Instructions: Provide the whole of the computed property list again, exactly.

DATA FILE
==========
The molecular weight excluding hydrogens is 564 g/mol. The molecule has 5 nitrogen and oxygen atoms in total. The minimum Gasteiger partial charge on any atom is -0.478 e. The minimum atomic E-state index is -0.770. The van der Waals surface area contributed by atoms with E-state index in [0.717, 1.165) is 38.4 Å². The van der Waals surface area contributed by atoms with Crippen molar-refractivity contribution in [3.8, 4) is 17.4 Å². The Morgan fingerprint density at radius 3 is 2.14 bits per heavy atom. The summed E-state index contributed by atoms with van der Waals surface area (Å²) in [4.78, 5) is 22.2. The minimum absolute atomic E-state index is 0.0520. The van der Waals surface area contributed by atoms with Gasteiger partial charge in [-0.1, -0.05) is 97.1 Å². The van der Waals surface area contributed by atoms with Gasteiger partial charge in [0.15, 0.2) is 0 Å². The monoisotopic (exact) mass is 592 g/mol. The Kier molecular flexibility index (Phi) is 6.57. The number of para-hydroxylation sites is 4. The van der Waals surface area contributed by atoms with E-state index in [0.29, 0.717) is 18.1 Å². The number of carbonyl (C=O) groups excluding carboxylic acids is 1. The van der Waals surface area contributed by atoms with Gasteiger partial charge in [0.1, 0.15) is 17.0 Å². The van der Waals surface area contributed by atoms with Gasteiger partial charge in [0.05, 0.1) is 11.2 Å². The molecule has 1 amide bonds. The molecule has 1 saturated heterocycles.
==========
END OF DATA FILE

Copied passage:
The molecular weight excluding hydrogens is 564 g/mol. The molecule has 5 nitrogen and oxygen atoms in total. The minimum Gasteiger partial charge on any atom is -0.478 e. The minimum atomic E-state index is -0.770. The van der Waals surface area contributed by atoms with E-state index in [0.717, 1.165) is 38.4 Å². The van der Waals surface area contributed by atoms with Crippen molar-refractivity contribution in [3.8, 4) is 17.4 Å². The Morgan fingerprint density at radius 3 is 2.14 bits per heavy atom. The summed E-state index contributed by atoms with van der Waals surface area (Å²) in [4.78, 5) is 22.2. The minimum absolute atomic E-state index is 0.0520. The van der Waals surface area contributed by atoms with Gasteiger partial charge in [-0.1, -0.05) is 97.1 Å². The van der Waals surface area contributed by atoms with Gasteiger partial charge in [0.15, 0.2) is 0 Å². The monoisotopic (exact) mass is 592 g/mol. The Kier molecular flexibility index (Phi) is 6.57. The number of para-hydroxylation sites is 4. The van der Waals surface area contributed by atoms with E-state index in [0.29, 0.717) is 18.1 Å². The number of carbonyl (C=O) groups excluding carboxylic acids is 1. The van der Waals surface area contributed by atoms with Gasteiger partial charge in [0.1, 0.15) is 17.0 Å². The van der Waals surface area contributed by atoms with Gasteiger partial charge in [0.05, 0.1) is 11.2 Å². The molecule has 1 amide bonds. The molecule has 1 saturated heterocycles.